The First Day




Before Sisyphus stood a mountain and a boulder, and he was compelled by the very gods to force the weight uphill. His body ached from years of pushing the rock.  His feet had calluses like tree bark, and his fingernails were cracked and bloody. Tired, sore, but not defeated, he looked around him.  It was silent, but for the watchful eyes of spirit-ravens who spied for their master Hades. He had no tools, no help, and very, very soon he must start to push the boulder again.

Divine magic written into his very spirit compelled him to push the boulder up and down the hill forever.   But Sisyphus was no fool.  He had tricked the god’s once, blatantly walking out of Hades to see his wife and getting many years of extra life in the process. The boulder was his punishment for such defiance.  Still, the lesson stood. The gods were not perfect, and progress could be made towards the impossible.

And so, every time Sisyphus pushed the boulder up the hill, his weathered and tough calluses scraped on the rock of the hill. With every step, muscles straining against the impossible weight, as he lifted up his foot he kicked slightly backwards.  And every time, he felt painful, faint abrasion as his calluses gripped the top layer of rock.

Once, after Sisyphus had escaped from Hades, he had been walking along a cliff overlooking the ocean.  The sun had been radiant, shining on foaming white caps far below.  It was the kind of day that made defying the gods all worth it.

Ahead of him had stood a man with a long white beard.  Sisyphus had introduced himself, and soon learned the man was a philosopher, traveling the land in search of wisdom.  They talked for many hours, over many different subjects.  Currently, however, one topic in particular stood out.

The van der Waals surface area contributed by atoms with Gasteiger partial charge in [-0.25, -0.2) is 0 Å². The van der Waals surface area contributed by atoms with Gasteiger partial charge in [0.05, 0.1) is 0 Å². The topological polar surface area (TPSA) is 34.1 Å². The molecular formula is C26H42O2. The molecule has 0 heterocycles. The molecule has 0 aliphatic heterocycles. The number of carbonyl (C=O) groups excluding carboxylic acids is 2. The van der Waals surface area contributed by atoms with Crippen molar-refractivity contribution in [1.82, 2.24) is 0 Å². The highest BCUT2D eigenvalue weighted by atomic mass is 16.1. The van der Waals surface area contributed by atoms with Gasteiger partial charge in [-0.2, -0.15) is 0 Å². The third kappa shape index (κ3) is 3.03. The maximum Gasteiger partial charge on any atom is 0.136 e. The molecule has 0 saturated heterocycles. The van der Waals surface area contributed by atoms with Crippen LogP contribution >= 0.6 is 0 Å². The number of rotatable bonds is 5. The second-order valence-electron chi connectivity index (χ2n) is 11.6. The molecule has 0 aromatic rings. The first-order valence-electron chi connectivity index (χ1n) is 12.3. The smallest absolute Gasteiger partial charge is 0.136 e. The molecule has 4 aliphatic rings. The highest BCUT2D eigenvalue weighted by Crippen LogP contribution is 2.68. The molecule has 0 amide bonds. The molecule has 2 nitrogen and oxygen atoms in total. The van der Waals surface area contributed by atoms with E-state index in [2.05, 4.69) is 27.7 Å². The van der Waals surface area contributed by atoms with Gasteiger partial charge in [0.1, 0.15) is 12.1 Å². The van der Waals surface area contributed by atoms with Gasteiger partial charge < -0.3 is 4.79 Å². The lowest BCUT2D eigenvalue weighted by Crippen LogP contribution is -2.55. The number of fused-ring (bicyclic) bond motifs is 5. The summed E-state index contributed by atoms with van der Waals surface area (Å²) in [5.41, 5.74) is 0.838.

The philosopher had said,

“Imagine eternity.  Try to imagine a truly infinite length of time.  If it helps, consider this.   A small, immortal bird flies from one end of the world to the other.  The journey takes centuries, one little wing flap at a time.  As the bird gets to the end of the world, it spies a mountain, imposing itself high into the sky.  The mountain is made of granite, the very bones of the earth. The bird flies to the top of the mountain, and sharpens it’s beak once.  Then, it turns and flies back to where it started, taking centuries this time as well. The bird repeats this process again and again and again. When the mountain is only sand, worn away by the bird’s beak, then the first day of eternity will have passed.”

Sisyphus had thought this very clever, and soon moved on with his life.   It wasn’t until he had been given this boulder and mountain had he remembered that poor little bird.  Now, though, that bird was his reason to fight, to not give up hope no matter how much he hurt.

With a gasp, he stepped forward.  Rock slid under his foot, and the tiniest fraction of it became sand.  So it went.  As he looked down, he could already see faint grooves in the rock, from the boulder and feet.

Years passed, Sisyphus kept strong by the divine magic that enabled his compulsion.  He continued, up and down, never stopping, feet wearing the mountain down below him.

The change was so gradual that the spirit-ravens never reported anything to their master.  But in one small, isolated section of Hades, a mountain slowly became a hill, then a slope, and then finally a small bump in a sea of sand, the worn down rock having nowhere else to go.  The task became easier and easier as the rock wore down.  He still had to push the boulder, the compulsion that bound him was clear on that, but now his muscles relished the task.


Gone was the pain and futility.   Now he pushed the boulder along almost flat ground, an easy enough task.  He spent eons devising ever more intricate philosophical systems and wrote stories in the sand while ever so slowly pushing his boulder, content to erase them later and write something even better.

The magic that was supposed to keep him strong enough to push a boulder kept him hearty and hale, and he never suffered from old age or sickness. He was still trapped, still punished by the gods, never again to see the sun rise, but over the long years he had learned patience and humility. He had no pain, and infinite life. The first day of eternity had passed, and as Sisyphus looked around at the flat ground, he saw that was enough.  In the face of the second day, he could imagine himself happy.



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